Tuesday, 12 November 2013

Forest Fires in South East Asia

by Ted Ellis

The aftermath of a forest fire in Sumatra, 2013
(photograph: Greenpeace)

This summer in June forest fires raged again in the Indonesian country of Sumatra. Now becoming somewhat of a "tradition", such is their increasing regularity, these annual blazes are a major threat to the environment and to the lives and livelihoods of many people. Singapore, Malaysia and Indonesia were covered in thick smog, the worst air pollution ever recorded in South East Asia. The fires damaged the forests of Sumatra, many schools were closed and the very important tourist industry was harmed.

So why are these fires happening? The main reason is the method of forest clearing known as slash and burn: the very traditional technique used for forest clearing. The process involves what is supposed to be controlled use of forest fires to burn away all of the forest vegetation; it has been used for thousands of years. The clearing is for the planting of crops such as palm oil to make money off the land. One of the main issues is that the land in Sumatra where these forests are being burned, is on peats, which burn very ferociously and can even burn underground. The smog experienced in other parts of South East Asia is in large part the result of the vast quantities of smoke and greenhouse gas given off by these fires.

Smog in Malaysia caused by fires in Indonesia
(source: capitalfm)
So why is slash and burn used? The land in Sumatra is often deep within the forests and difficult to access. Therefore, the large machinery required to clear vast amounts of forest is often not an option. This is also hugely expensive and so burning the forest is the quickest and arguably the easiest way to clear it. The burning of all the vegetation also provides a natural fertilizer for the land in the form of ash, which ensures good crops from the land and limits the needs for artificial ones which is a bonus out of the process.

So what is the land being used for? Some of the smaller patches of land are being cleared for the planting of crops. Most of the larger patches, though, are being cleared for palm oil plantations which are sweeping across much of South East Asia’s woodland. These large monocultures greatly reduce biodiversity and destroy animal habitats. The demand for palm oil is booming with its use in food, cosmetics and now even biofuels. According to the World Wildlife Fund "it has been suggested that up to 300 football fields of forest are cleared every hour" for palm oil plantations.

Slash and burn is actually an illegal process of deforestation, so who is to blame for the destruction?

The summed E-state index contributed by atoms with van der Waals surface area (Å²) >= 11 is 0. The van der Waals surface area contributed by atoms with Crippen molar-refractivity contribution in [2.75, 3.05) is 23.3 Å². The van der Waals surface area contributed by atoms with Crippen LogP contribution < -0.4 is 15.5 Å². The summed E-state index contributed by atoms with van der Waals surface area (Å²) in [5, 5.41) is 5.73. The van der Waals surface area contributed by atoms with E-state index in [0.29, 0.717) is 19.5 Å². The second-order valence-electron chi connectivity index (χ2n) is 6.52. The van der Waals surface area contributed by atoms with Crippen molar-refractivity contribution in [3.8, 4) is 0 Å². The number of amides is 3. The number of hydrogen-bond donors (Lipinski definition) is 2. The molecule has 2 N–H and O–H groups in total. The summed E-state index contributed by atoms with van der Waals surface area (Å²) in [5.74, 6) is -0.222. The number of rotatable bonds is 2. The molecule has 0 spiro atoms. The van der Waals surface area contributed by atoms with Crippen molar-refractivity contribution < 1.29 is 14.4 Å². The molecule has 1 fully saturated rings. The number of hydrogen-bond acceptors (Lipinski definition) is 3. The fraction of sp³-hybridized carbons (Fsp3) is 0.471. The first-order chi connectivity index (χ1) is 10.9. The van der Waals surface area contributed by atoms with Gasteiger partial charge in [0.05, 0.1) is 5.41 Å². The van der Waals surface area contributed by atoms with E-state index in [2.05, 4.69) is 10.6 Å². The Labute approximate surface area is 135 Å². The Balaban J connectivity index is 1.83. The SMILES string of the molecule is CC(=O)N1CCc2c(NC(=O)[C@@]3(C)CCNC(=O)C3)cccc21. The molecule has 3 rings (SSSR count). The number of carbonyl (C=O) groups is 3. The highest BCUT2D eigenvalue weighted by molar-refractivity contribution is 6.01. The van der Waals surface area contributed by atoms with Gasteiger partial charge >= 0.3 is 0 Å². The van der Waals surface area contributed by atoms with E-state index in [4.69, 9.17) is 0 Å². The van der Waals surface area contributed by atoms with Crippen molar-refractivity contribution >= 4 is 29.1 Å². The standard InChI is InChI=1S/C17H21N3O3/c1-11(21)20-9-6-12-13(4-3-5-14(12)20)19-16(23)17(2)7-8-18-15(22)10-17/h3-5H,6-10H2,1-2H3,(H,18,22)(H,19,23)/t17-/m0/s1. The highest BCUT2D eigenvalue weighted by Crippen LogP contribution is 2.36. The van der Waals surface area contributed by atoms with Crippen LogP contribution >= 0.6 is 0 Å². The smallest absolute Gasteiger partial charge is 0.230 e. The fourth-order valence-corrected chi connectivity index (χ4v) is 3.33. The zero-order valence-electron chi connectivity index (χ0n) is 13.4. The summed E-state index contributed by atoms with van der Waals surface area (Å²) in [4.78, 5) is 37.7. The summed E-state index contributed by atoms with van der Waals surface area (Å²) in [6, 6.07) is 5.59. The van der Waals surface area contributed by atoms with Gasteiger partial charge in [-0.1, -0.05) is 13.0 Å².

Most of the blame belongs to the Indonesian government. They appear to not implement very strongly the laws designed to prevent forest fires and the evidence can clearly be seen in the high levels of smog recently. However, most of the companies that operate these palm oil plantations are actually based in Malaysia and Singapore; however, inquiries have been made and all of the companies have denied any association. Cargill a palm oil company said that it "has a strict no-burn policy and we can confirm that there are no hot spots or fires on our plantations in South Sumatra and West Kalimantan". It’s a similar story for other companies.

What are the health and business disruptions surrounding these (seemingly) annual fires? Hundreds of businesses have lost out due to the fires as a heavy haze and bad smell of smoke has filled many streets. Noticeably fewer people were out in the streets, badly affecting the tourism and businesses in cities like Singapore. It is estimated that between five and six percent of Singapore’s economic output is due to tourism. Usually these smog clouds decrease tourism by around fifteen percent so that’s a total of around two-to-four hundred million dollars lost from the economy.
As well as economic there are serious health risks too. For most people the occasional exposure is barely noticeable but, if individuals are repeatedly exposed to pollutants, lung and breathing issues can occur. People who suffer from asthma or bronchitis could be in serious trouble in areas affected by smog. This can cause attacks and a greatly increased difficulty in breathing. 
Therefore, it is crucial that something is done to end this dangerous and destructive practice. International pressure should be increased on the Indonesian government for allowing these forest fires to be caused, demanding that they solve the growing issue. Economic sanctions and tighter regulations on slash and burn farming should be installed and maybe this will help resolve the issue. 


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